Whatever happened in 2018 was catastrophic to the average annual sales growth rate. Despite a series of healthy numbers, 2018 saw a drop for the company that reflected in the five-year growth presentation.
This may not seem like a big deal for a large company reporting mostly positive growth, but it significantly impacts investors and stakeholders. A business reporting 8.4-percent growth in one year looks fantastic, but a five-year average of only 0.82 percent isn’t very appealing.
Sales growth strategies
Now that you know how to calculate sales growth and why it’s important, let’s discuss ways to improve it. Below are five ways to increase your sales growth without reinventing your entire business structure. (For the purposes of this piece, we’re going to focus on improving organic sales growth, but several of these suggestions apply to inorganic growth as well.)
Understand your current sales situation
The first step in any sales improvement plan is to look at your existing practices. If you’re not happy with your current sales growth rate, look at what might be impacting it. When did sales slow? Are your sales reps hitting their KPIs? Is your marketing team aligned with your sales team? Are your gross sales climbing while your net sales are staying level?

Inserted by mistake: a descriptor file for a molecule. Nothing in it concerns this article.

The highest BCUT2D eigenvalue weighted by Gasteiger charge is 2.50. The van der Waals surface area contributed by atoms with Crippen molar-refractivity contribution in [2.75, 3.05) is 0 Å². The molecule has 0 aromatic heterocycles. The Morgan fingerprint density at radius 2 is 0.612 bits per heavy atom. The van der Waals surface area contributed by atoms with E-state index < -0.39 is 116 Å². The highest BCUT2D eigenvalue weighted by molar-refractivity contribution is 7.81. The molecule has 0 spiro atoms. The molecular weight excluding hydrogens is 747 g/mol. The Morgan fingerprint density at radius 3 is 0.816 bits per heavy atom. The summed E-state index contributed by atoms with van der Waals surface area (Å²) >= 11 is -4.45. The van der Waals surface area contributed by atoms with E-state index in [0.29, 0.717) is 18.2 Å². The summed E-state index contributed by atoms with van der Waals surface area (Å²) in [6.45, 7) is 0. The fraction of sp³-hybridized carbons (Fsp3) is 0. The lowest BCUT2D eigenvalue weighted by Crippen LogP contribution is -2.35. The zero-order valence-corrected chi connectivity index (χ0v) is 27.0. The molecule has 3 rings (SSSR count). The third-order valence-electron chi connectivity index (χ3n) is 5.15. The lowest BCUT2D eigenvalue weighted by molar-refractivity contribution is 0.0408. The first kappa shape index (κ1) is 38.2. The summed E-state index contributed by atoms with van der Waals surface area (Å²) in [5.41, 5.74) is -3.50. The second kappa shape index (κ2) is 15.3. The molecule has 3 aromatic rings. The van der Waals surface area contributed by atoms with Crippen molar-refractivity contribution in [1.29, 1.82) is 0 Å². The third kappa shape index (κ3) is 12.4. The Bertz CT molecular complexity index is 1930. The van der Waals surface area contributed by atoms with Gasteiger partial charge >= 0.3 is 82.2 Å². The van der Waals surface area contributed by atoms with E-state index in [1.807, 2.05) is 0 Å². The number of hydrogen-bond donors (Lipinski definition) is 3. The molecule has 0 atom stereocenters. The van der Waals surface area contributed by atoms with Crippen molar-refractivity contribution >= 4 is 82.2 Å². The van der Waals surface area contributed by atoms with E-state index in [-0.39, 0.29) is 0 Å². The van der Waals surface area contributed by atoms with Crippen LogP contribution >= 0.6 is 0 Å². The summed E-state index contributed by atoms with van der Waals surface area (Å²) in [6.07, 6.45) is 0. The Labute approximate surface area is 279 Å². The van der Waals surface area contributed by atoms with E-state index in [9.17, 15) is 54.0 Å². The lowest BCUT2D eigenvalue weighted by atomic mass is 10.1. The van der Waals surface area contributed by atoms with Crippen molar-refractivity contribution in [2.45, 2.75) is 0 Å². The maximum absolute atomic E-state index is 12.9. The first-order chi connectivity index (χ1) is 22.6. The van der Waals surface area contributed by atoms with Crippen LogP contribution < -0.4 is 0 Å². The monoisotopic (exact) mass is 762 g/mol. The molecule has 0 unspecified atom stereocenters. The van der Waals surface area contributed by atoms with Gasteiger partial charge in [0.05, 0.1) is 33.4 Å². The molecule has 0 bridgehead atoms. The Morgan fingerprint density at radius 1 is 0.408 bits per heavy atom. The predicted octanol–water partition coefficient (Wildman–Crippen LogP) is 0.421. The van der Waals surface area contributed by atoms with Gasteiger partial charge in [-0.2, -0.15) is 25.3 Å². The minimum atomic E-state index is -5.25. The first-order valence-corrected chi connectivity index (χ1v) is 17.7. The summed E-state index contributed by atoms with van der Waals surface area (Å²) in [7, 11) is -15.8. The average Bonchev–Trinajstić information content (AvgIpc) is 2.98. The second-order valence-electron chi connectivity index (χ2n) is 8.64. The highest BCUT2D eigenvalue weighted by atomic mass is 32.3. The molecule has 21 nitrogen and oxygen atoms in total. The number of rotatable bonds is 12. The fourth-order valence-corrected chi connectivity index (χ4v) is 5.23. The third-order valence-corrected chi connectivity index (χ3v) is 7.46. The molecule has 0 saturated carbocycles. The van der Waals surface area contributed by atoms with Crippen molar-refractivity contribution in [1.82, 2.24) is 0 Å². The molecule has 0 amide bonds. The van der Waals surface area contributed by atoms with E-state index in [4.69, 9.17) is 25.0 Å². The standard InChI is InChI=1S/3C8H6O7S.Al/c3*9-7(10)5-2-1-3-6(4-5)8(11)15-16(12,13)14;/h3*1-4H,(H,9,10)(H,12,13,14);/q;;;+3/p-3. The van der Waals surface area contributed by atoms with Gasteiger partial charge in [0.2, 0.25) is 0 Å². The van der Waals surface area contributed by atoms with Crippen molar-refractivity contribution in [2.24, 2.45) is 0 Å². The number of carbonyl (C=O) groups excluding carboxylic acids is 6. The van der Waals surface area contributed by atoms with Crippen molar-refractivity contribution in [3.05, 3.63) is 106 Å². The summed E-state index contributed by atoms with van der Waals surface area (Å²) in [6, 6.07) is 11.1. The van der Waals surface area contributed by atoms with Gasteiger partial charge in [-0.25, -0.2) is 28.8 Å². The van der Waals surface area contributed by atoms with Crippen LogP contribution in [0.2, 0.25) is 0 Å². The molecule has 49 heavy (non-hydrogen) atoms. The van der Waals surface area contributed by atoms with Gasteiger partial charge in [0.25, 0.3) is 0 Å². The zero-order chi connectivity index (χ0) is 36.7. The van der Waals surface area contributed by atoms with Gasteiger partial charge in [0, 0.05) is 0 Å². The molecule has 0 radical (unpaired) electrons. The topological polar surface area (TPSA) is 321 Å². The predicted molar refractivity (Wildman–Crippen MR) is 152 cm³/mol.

Locating potential problems in your pipeline allows you to make specific decisions to improve your sales performance.
Look for expansion closer to home
A common mistake in sales is to branch out to a larger market before fully saturating the market that already exists. You know the demographics of the people who are currently buying your products. Thousands more consumers enter those demographics (age, wage bracket, marital status, etc.) all the time, so it makes no sense to spread yourself too thin when you already have a formula for success.
Plus, using your existing market will decrease customer acquisition costs, which in turn will boost your net sales. Keep targeting the audience that already loves you before revitalizing your marketing efforts to appeal to a wider range of demographics.